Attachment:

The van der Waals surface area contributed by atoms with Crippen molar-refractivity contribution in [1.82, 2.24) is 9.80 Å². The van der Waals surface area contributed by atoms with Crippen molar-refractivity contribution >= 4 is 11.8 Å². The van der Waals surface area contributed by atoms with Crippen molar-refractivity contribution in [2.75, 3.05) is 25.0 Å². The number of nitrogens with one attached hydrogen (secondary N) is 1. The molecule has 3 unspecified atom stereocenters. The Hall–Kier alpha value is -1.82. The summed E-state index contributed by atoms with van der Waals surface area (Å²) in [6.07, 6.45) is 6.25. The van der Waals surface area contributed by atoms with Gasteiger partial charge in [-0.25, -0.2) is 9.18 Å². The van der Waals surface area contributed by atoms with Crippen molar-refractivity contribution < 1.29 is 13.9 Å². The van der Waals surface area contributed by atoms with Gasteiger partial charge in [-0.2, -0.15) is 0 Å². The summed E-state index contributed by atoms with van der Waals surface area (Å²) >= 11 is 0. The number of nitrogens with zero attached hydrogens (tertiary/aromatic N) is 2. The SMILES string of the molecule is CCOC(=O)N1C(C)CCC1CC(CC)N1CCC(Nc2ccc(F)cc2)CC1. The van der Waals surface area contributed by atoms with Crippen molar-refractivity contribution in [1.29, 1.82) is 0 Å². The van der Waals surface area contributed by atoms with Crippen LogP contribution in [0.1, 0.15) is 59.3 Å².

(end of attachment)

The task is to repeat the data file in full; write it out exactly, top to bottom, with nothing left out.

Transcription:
The van der Waals surface area contributed by atoms with Crippen molar-refractivity contribution in [1.82, 2.24) is 9.80 Å². The van der Waals surface area contributed by atoms with Crippen molar-refractivity contribution >= 4 is 11.8 Å². The van der Waals surface area contributed by atoms with Crippen molar-refractivity contribution in [2.75, 3.05) is 25.0 Å². The number of nitrogens with one attached hydrogen (secondary N) is 1. The molecule has 3 unspecified atom stereocenters. The Hall–Kier alpha value is -1.82. The summed E-state index contributed by atoms with van der Waals surface area (Å²) in [6.07, 6.45) is 6.25. The van der Waals surface area contributed by atoms with Gasteiger partial charge in [-0.25, -0.2) is 9.18 Å². The van der Waals surface area contributed by atoms with Crippen molar-refractivity contribution < 1.29 is 13.9 Å². The van der Waals surface area contributed by atoms with Gasteiger partial charge in [-0.2, -0.15) is 0 Å². The summed E-state index contributed by atoms with van der Waals surface area (Å²) >= 11 is 0. The number of nitrogens with zero attached hydrogens (tertiary/aromatic N) is 2. The SMILES string of the molecule is CCOC(=O)N1C(C)CCC1CC(CC)N1CCC(Nc2ccc(F)cc2)CC1. The van der Waals surface area contributed by atoms with Crippen molar-refractivity contribution in [1.29, 1.82) is 0 Å². The van der Waals surface area contributed by atoms with Crippen LogP contribution in [0.1, 0.15) is 59.3 Å².